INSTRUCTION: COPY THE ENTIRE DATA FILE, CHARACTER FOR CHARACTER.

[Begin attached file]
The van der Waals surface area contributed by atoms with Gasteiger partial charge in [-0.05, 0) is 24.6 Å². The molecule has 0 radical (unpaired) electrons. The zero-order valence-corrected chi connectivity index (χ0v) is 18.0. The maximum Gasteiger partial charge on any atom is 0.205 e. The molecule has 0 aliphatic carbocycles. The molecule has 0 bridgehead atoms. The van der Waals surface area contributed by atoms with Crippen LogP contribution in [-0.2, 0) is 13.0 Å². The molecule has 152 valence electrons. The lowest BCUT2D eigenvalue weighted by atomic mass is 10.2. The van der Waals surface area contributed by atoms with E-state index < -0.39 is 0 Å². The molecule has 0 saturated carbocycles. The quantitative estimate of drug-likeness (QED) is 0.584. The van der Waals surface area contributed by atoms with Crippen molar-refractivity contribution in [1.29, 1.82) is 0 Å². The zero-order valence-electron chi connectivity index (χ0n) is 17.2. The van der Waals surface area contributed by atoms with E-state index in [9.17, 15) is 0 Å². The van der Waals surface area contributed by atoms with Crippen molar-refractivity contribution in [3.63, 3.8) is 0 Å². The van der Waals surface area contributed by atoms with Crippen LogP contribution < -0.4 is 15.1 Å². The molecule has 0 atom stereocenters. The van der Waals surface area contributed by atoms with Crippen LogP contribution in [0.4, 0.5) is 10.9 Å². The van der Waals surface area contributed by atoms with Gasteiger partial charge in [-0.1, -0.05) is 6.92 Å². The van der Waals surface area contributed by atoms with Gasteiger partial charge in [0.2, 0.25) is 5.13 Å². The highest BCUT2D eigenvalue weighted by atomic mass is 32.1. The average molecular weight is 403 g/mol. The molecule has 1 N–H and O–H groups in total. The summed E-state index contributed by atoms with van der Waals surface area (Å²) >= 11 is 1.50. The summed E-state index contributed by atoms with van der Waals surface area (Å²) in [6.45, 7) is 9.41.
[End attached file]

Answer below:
The van der Waals surface area contributed by atoms with Gasteiger partial charge in [-0.05, 0) is 24.6 Å². The molecule has 0 radical (unpaired) electrons. The zero-order valence-corrected chi connectivity index (χ0v) is 18.0. The maximum Gasteiger partial charge on any atom is 0.205 e. The molecule has 0 aliphatic carbocycles. The molecule has 0 bridgehead atoms. The van der Waals surface area contributed by atoms with Crippen LogP contribution in [-0.2, 0) is 13.0 Å². The molecule has 152 valence electrons. The lowest BCUT2D eigenvalue weighted by atomic mass is 10.2. The van der Waals surface area contributed by atoms with E-state index < -0.39 is 0 Å². The molecule has 0 saturated carbocycles. The quantitative estimate of drug-likeness (QED) is 0.584. The van der Waals surface area contributed by atoms with Crippen molar-refractivity contribution in [1.29, 1.82) is 0 Å². The zero-order valence-electron chi connectivity index (χ0n) is 17.2. The van der Waals surface area contributed by atoms with E-state index in [9.17, 15) is 0 Å². The van der Waals surface area contributed by atoms with Crippen molar-refractivity contribution in [3.63, 3.8) is 0 Å². The van der Waals surface area contributed by atoms with Crippen LogP contribution < -0.4 is 15.1 Å². The molecule has 0 atom stereocenters. The van der Waals surface area contributed by atoms with Crippen LogP contribution in [0.4, 0.5) is 10.9 Å². The van der Waals surface area contributed by atoms with Gasteiger partial charge in [-0.1, -0.05) is 6.92 Å². The van der Waals surface area contributed by atoms with Gasteiger partial charge in [0.2, 0.25) is 5.13 Å². The highest BCUT2D eigenvalue weighted by atomic mass is 32.1. The average molecular weight is 403 g/mol. The molecule has 1 N–H and O–H groups in total. The summed E-state index contributed by atoms with van der Waals surface area (Å²) >= 11 is 1.50. The summed E-state index contributed by atoms with van der Waals surface area (Å²) in [6.45, 7) is 9.41.